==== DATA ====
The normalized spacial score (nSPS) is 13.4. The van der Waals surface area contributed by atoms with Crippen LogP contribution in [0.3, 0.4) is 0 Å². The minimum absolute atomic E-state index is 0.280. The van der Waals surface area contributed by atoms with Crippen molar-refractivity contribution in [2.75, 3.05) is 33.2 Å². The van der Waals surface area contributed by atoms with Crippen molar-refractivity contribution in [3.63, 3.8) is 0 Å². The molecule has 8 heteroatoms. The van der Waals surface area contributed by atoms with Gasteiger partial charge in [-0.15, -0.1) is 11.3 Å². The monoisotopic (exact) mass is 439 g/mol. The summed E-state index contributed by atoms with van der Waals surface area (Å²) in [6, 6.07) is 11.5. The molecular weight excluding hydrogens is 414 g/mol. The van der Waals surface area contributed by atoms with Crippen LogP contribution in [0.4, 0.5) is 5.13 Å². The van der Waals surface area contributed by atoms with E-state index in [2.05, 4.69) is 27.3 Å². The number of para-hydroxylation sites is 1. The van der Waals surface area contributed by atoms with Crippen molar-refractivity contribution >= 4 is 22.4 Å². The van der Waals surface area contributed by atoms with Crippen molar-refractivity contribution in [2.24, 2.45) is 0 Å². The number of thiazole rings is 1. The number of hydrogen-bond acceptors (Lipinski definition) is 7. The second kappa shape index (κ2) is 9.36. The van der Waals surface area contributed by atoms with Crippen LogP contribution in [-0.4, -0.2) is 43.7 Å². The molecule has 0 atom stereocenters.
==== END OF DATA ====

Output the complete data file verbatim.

The normalized spacial score (nSPS) is 13.4. The van der Waals surface area contributed by atoms with Crippen LogP contribution in [0.3, 0.4) is 0 Å². The minimum absolute atomic E-state index is 0.280. The van der Waals surface area contributed by atoms with Crippen molar-refractivity contribution in [2.75, 3.05) is 33.2 Å². The van der Waals surface area contributed by atoms with Crippen molar-refractivity contribution in [3.63, 3.8) is 0 Å². The molecule has 8 heteroatoms. The van der Waals surface area contributed by atoms with Gasteiger partial charge in [-0.15, -0.1) is 11.3 Å². The monoisotopic (exact) mass is 439 g/mol. The summed E-state index contributed by atoms with van der Waals surface area (Å²) in [6, 6.07) is 11.5. The molecular weight excluding hydrogens is 414 g/mol. The van der Waals surface area contributed by atoms with Crippen LogP contribution in [0.4, 0.5) is 5.13 Å². The van der Waals surface area contributed by atoms with E-state index in [2.05, 4.69) is 27.3 Å². The number of para-hydroxylation sites is 1. The van der Waals surface area contributed by atoms with Crippen molar-refractivity contribution >= 4 is 22.4 Å². The van der Waals surface area contributed by atoms with Crippen molar-refractivity contribution in [2.24, 2.45) is 0 Å². The number of thiazole rings is 1. The number of hydrogen-bond acceptors (Lipinski definition) is 7. The second kappa shape index (κ2) is 9.36. The van der Waals surface area contributed by atoms with Crippen LogP contribution in [-0.4, -0.2) is 43.7 Å². The molecule has 0 atom stereocenters.